Asian Americans, in general, have the same rate of diabetes as non-Hispanic whites. However, there are differences within the Native Hawaiian/Pacific Islander population.
From a national survey, Native Hawaiians/Pacific Islanders are 2.4 times more likely to be diagnosed with diabetes as the white population. In the state of Hawaii, Native Hawaiians are 2.2 times more likely to be diagnosed with diabetes, as compared to the white population.
In 2010, Native Hawaiians/Pacific Islanders were 30 percent more likely to have had a foot examination within the past 12 months than non-Hispanic whites.
If someone you know someone has suffered a pediatric stroke – or any stroke – it is critical that you speak with a stroke lawyer as soon as possible to evaluate your options. When it comes to stroke, not all lawyers and law firms are the same. When it comes to stroke malpractice, there is no substitute for a stroke lawyer.
- Kassim AA, Galadanci NA, Pruthi S, DeBaun MR. How I treat and manage strokes in sickle cell disease. Blood 2015; 125:3401.
- Hulbert ML, Scothorn DJ, Panepinto JA, et al. Exchange blood transfusion compared with simple transfusion for first overt stroke is associated with a lower risk of subsequent stroke: a retrospective cohort study of 137 children with sickle cell anemia. J Pediatr 2006; 149:710.
- http://www.nhlbi.nih.gov/health-pro/guidelines/sickle-cell-disease-guidelines/index.htm (Accessed on September 30, 2014).
- Yawn BP, Buchanan GR, Afenyi-Annan AN, et al. Management of sickle cell disease: summary of the 2014 evidence-based report by expert panel members. JAMA 2014; 312:1033.
- Kernan WN, Ovbiagele B, Black HR, et al. Guidelines for the prevention of stroke in patients with stroke and transient ischemic attack: a guideline for healthcare professionals from the American Heart Association/American Stroke Association. Stroke 2014; 45:2160.
- Amlie-Lefond C, Rivkin MJ, Friedman NR, et al. The Way Forward: Challenges and Opportunities in Pediatric Stroke. Pediatr Neurol 2016; 56:3.
- Strouse JJ, Lanzkron S, Urrutia V. The epidemiology, evaluation and treatment of stroke in adults with sickle cell disease. Expert Rev Hematol 2011; 4:597.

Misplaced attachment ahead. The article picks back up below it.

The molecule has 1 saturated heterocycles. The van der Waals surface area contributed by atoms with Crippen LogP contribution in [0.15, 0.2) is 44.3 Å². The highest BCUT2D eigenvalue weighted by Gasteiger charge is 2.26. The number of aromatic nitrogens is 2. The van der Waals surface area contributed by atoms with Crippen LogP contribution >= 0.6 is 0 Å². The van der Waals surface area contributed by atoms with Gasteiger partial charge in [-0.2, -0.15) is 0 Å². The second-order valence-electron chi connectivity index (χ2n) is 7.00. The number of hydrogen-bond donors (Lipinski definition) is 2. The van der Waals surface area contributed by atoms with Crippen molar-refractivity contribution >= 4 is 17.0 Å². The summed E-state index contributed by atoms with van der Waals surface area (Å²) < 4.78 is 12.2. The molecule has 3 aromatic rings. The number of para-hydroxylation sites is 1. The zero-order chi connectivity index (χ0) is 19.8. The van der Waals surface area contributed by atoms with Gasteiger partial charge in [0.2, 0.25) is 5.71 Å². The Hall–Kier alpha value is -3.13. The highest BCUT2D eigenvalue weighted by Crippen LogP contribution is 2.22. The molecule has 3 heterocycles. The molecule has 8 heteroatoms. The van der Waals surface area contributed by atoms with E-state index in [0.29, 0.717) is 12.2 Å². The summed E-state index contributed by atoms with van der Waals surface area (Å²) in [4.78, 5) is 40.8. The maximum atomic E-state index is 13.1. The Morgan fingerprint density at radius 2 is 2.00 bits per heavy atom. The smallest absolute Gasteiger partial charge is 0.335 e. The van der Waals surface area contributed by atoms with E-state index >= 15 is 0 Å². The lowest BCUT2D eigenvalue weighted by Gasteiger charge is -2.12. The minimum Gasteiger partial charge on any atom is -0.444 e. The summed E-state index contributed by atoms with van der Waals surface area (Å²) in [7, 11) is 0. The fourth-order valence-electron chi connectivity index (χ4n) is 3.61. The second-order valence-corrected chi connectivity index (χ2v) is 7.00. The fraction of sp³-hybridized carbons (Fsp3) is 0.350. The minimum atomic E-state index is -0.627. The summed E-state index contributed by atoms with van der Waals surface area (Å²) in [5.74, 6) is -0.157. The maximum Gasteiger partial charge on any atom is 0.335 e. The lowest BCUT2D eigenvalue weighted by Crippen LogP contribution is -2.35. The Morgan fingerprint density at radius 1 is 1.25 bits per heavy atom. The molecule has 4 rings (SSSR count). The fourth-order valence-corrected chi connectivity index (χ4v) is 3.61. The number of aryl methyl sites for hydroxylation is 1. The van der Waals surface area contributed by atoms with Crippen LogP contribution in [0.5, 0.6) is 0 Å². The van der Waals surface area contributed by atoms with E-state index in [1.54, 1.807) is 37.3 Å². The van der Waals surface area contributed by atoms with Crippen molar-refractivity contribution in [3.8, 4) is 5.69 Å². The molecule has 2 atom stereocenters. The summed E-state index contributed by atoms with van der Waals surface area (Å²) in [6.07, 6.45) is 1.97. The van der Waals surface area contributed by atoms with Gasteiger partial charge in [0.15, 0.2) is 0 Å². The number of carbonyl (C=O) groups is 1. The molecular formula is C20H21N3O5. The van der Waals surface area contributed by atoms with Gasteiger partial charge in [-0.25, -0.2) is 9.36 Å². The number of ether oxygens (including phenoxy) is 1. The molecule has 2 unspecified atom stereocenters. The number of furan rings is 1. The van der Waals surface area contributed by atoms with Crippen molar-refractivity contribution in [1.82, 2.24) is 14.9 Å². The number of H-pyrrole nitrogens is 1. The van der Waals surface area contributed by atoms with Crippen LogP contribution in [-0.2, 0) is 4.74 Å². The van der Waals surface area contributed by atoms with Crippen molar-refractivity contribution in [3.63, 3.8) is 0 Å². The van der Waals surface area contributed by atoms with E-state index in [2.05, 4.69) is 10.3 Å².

- Ohene-Frempong K, Weiner SJ, Sleeper LA, et al. Cerebrovascular accidents in sickle cell disease: rates and risk factors. Blood 1998; 91:288.
- Powars D, Wilson B, Imbus C, et al. The natural history of stroke in sickle cell disease. Am J Med 1978; 65:461.
- Adams RJ, Nichols FT. Sickle cell anemai, sickle cell trait and thalassemia. In: Handbook of Clinical Neurology, Vascular Disease Part III, Vinken PJ, Bruyn GW, Klawans HL (Eds), Elsevier, Amsterdam 1989. p.503.
- Powars D, Adams RJ, Nichols FT, et al. Delayed intracranial hemorrhage following cerebral infarction in sickle cell anemia. J Assoc Acad Minor Phys 1990; 1:79.
- Adams RJ. Neurologic complications. In: Sickle Cell Disease: Basic Principles and Clinical Practice, Embury SH, Robert P, Hebbel RP, et al (Eds), Raven Press, Ltd, New York 1994. p.599.
- Resar LM, Oliva MM, Casella JF. Skull infarction and epidural hematomas in a patient with sickle cell anemia. J Pediatr Hematol Oncol 1996; 18:413.
- Oyesiku NM, Barrow DL, Eckman JR, et al. Intracranial aneurysms in sickle-cell anemia: clinical features and pathogenesis. J Neurosurg 1991; 75:356.
- Anson JA, Koshy M, Ferguson L, Crowell RM. Subarachnoid hemorrhage in sickle-cell disease. J Neurosurg 1991; 75:552.
- Overby MC, Rothman AS. Multiple intracranial aneurysms in sickle cell anemia. Report of two cases. J Neurosurg 1985; 62:430.
- Alex George, MD, Acute Stroke in Sickle Cell Disease, UpToDate, Dec, 2016
- Mozaffarian D, et al. (2014). Heart disease and stroke statistics-2015 update. Circulation, published online December 17, 2014. DOI: 10.1161/CIR.0000000000000152. Accessed December 24, 2014.American Heart Association. What About African Americans and High Blood Pressure? Available at: http://www.heart.org/idc/groups/heart-public/@wcm/@hcm/documents/downloadable/ucm_300463.pdf. Accessed: June 4, 2011.
- American Stroke Association. Warning Signs. Available at: http://www.strokeassociation.org/STROKEORG/WarningSigns/Warning-Signs_UCM_308528_SubHomePage.jsp. Accessed: June 16, 2011.